Chuck Tanner, R.I.P.

Chuck Tanner, who played in the Majors for parts of nine seasons and managed four teams over the course of nearly 20 seasons, has died. Tanner's most famous team was the 1979 Pittsburgh Pirates, forever remembered for their team song, Sister Sledge's "We Are Family" (you sort of had to be there).'s David Briggs:

Tanner homered in his first career at-bat on April 12, 1955, for the Braves, but his playing career was undistinguished. In parts of nine seasons spent with four teams, Tanner hit. 261 with 21 homers in 396 games.

He would make his mark, though, as a manager. After leading the Triple-A Hawaii Islanders to a Pacific Coast League pennant in 1970, Tanner landed his first Major League managerial job in September, taking over the Chicago White Sox. He led the White Sox to a second-place finish in 1972 and managed the club through 1975 before taking over the Oakland A's for a season.

Tanner's stay in Oakland was short-lived, though. He was traded -- yes, traded, for catcher Manny Sanguillen -- to the Pirates after one season by owner Charlie Finley.

He had found his fit. Tanner guided the Pirates to second-placed finishes in the NL East in 1977 and 1978 before the magical 1979 season, when the team won 98 games without a 15-game winner on the staff.

His optimism unflinching, Tanner was a player's manager if there ever was one.

"When things were going well, they didn't need you. But when the guys were going bad, I'd hug them," Tanner said, smiling.

Tanner will be remembered as a player's manager, and deserves to be.

I sort of missed most of that, though. I remember the "We Are Family" Pirates, of course, but in 1979 I wasn't paying much attention to baseball outside of Kansas City. Chuck Tanner didn't really hit my radar screen until the 1980s, when he kept showing up in Bill James's annual Baseball Abstracts.

Around that time, drugs were a huge story in baseball.

What, you thought this steroids thing is new? The only difference between steroids and cocaine is that Hall of Fame voters don't care about one of those. Well, another difference is that baseball players went to jail for using cocaine, and many more were hauled into courtrooms and embarrassed. And perhaps no team was more embarrassed than Chuck Tanner's Pirates.

Bill James did not absolve Tanner. Here's a chunk from a long essay about Tanner and Whitey Herzog, circa 1986. Tanner didn't do anything about the drugs; Herzog did ...

We come then to the summer of 1985, and to the bizarre confluence of news stories which joined at the Allegheny and the Monongahela. On the one hand, there was the story of the ongoing drug investigation centering on Pirates and former Pirates; on the other, a steady stream of stories about what a hell of a job Chuck Tanner was doing managing the Pittsburgh Pirates through their nightmare. The theme of these stories was "He's just the same. I interviewed him in '79, when the Pirates were in their glory days, and I interviewed him in '85, and he's the same now as he was then."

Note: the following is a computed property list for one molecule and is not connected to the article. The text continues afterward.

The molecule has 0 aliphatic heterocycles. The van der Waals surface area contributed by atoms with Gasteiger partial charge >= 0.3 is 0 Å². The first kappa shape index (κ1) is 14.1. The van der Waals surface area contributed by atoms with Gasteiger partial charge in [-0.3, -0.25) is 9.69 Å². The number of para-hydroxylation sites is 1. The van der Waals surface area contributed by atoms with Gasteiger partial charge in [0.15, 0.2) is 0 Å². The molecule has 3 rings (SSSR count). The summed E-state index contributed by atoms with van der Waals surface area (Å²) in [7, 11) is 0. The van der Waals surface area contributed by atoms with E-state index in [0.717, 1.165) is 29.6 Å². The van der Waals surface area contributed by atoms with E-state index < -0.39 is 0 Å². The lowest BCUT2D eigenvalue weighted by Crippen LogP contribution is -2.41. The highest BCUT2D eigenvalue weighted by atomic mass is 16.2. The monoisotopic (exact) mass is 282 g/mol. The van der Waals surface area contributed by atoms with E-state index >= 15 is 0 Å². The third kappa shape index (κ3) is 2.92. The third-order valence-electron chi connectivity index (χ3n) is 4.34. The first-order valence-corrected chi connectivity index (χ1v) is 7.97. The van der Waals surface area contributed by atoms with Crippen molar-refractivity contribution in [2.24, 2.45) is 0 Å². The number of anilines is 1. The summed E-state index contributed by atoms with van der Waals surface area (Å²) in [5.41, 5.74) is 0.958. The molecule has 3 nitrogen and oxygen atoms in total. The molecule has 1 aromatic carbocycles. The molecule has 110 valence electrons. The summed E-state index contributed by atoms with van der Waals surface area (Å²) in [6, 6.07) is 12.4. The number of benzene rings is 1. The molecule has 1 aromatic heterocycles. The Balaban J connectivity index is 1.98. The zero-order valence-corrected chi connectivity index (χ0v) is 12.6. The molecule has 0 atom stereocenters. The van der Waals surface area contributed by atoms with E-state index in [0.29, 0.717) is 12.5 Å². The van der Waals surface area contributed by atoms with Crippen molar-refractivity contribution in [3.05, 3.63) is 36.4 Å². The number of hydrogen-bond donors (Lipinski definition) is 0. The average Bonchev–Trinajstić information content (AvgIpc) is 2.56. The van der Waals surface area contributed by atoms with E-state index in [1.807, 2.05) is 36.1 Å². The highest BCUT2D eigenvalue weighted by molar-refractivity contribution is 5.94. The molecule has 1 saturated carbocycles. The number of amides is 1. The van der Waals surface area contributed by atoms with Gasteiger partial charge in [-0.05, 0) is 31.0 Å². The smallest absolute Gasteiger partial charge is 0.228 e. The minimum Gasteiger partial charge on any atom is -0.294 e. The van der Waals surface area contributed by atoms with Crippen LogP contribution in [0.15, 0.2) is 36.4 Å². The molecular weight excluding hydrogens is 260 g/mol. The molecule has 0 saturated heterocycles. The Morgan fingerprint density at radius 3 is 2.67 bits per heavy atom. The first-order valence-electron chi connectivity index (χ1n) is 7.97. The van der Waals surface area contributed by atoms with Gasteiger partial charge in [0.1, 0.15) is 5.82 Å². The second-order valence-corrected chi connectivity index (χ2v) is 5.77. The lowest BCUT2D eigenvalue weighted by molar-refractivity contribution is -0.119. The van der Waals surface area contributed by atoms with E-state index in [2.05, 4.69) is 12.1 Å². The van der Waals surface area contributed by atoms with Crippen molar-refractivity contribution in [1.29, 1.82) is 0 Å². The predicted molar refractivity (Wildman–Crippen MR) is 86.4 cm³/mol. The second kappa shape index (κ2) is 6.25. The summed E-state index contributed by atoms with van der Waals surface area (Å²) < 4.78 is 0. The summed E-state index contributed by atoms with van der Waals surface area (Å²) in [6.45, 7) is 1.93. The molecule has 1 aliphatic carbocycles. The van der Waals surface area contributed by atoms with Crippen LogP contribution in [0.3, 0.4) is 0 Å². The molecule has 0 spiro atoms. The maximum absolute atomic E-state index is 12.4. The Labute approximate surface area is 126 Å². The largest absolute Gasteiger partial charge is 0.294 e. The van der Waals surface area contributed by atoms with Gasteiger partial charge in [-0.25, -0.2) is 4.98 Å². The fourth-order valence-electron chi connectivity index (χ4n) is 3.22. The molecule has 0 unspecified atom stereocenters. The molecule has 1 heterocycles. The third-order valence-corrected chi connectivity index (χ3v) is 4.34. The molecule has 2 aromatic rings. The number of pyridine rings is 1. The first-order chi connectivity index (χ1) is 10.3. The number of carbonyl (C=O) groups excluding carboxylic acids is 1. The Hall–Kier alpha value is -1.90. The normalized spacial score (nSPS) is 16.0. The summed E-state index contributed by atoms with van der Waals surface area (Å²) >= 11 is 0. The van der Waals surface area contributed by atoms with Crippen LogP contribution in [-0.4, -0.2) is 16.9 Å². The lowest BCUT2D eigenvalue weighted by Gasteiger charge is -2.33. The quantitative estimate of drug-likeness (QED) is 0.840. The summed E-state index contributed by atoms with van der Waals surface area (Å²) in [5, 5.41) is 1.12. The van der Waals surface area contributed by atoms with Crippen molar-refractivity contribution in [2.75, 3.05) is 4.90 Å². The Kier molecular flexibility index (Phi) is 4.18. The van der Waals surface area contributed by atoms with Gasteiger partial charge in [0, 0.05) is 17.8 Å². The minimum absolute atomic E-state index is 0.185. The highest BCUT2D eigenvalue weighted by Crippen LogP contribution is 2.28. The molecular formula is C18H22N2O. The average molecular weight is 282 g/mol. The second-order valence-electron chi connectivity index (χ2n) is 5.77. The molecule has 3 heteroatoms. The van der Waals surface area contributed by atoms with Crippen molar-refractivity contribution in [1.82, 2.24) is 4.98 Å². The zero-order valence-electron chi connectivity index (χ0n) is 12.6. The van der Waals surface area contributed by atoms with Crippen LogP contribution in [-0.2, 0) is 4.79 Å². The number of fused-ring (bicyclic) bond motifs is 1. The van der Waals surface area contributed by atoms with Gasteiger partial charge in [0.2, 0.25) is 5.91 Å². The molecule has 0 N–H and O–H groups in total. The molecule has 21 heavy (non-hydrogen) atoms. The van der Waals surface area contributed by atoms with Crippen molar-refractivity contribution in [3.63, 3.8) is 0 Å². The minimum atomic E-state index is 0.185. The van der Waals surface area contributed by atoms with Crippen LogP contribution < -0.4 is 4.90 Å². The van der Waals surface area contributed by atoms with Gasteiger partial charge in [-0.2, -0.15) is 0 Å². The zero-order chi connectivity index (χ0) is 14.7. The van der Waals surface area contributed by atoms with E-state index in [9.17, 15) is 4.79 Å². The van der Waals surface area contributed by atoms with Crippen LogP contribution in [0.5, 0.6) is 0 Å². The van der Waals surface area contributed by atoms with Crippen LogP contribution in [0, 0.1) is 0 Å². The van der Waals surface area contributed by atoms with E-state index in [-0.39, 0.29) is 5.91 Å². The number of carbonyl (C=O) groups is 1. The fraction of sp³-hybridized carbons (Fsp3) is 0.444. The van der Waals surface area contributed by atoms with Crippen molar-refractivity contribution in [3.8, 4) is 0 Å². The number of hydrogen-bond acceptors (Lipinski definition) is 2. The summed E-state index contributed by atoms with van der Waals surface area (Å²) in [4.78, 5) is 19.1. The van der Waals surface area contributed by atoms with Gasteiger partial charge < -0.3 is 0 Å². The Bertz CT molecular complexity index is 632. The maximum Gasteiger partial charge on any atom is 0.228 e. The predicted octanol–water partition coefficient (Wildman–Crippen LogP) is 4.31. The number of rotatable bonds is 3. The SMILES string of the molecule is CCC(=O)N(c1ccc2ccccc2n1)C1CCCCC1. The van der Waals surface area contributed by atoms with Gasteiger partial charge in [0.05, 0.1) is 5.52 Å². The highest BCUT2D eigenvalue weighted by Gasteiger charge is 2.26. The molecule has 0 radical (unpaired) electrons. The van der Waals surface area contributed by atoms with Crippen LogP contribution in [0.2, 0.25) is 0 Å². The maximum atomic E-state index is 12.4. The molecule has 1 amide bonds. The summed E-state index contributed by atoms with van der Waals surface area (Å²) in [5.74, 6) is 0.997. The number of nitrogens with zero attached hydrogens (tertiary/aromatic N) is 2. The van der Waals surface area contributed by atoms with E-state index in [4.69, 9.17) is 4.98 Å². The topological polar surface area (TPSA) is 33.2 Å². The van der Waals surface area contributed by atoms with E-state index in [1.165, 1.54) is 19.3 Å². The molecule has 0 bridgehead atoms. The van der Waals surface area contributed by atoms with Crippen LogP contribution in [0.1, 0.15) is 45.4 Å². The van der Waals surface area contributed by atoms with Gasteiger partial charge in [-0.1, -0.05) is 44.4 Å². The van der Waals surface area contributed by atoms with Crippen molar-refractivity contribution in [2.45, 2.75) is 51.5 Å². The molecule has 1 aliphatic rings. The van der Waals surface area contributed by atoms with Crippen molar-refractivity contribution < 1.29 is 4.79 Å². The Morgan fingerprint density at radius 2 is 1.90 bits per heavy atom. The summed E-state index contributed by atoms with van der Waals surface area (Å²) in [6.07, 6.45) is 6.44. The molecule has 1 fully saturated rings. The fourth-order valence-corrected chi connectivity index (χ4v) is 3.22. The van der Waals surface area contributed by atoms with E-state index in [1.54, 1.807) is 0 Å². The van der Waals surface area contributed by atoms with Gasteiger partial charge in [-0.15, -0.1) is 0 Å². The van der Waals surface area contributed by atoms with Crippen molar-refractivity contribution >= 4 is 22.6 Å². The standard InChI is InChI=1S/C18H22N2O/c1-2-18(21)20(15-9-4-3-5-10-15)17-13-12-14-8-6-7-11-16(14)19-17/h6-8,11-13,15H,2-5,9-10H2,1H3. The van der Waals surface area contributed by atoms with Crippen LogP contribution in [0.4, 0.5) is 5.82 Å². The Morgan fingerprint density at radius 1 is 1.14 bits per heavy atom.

The logic of this argument misses me. Would you defend the pilot of a crashed jet-liner by saying that he flew the plane just the same through a thunderstorm as he had on a sunny day? Would you defend the general of a slaughtered infantry by saying that he marched his men into a hail of bullets just as if they were marching in a Fourth of July parade? Would you defend a doctor by saying that he treated you the same when you were healthy as when you were sick? What kind of moron is going to manage a team like this just the same as he managed a World Champion?

In 1985, Tanner had managed the Pirates to a 57-104 record. From there, he moved directly to Atlanta and managed the Braves to a 72-89 record. Granted, this was not a talented club. But after that season, James wrote, "I wasn't kind to Chuck Tanner in the book a year ago, but I would never have believed what an awful job he would do as manager of the Braves."

Which Bill followed with a mini-essay that touched on psychology, society, and all the other aspects of humanity that make his writing unique.

Anyway, this is the Chuck Tanner I grew up with.

Throughout the 1970s, Chuck Tanner ranked among the game's best managers. He wasn't Earl Weaver or Billy Martin, but his players loved him and he won. When the Pirates won the World Series in 1979, Tanner was 50.

And then, as often happens to managers, Tanner was simply left behind. Cocaine was a terrible scourge, far worse than steroids ever could be, and Tanner simply wasn't equipped to begin to address the problem. The last five teams Tanner managed finished sixth, sixth, sixth, fifth and sixth.

Again, there's nothing particularly strange about this. It simply points to the brilliance of someone like Tony La Russa, who just keeps winning, decade after decade.

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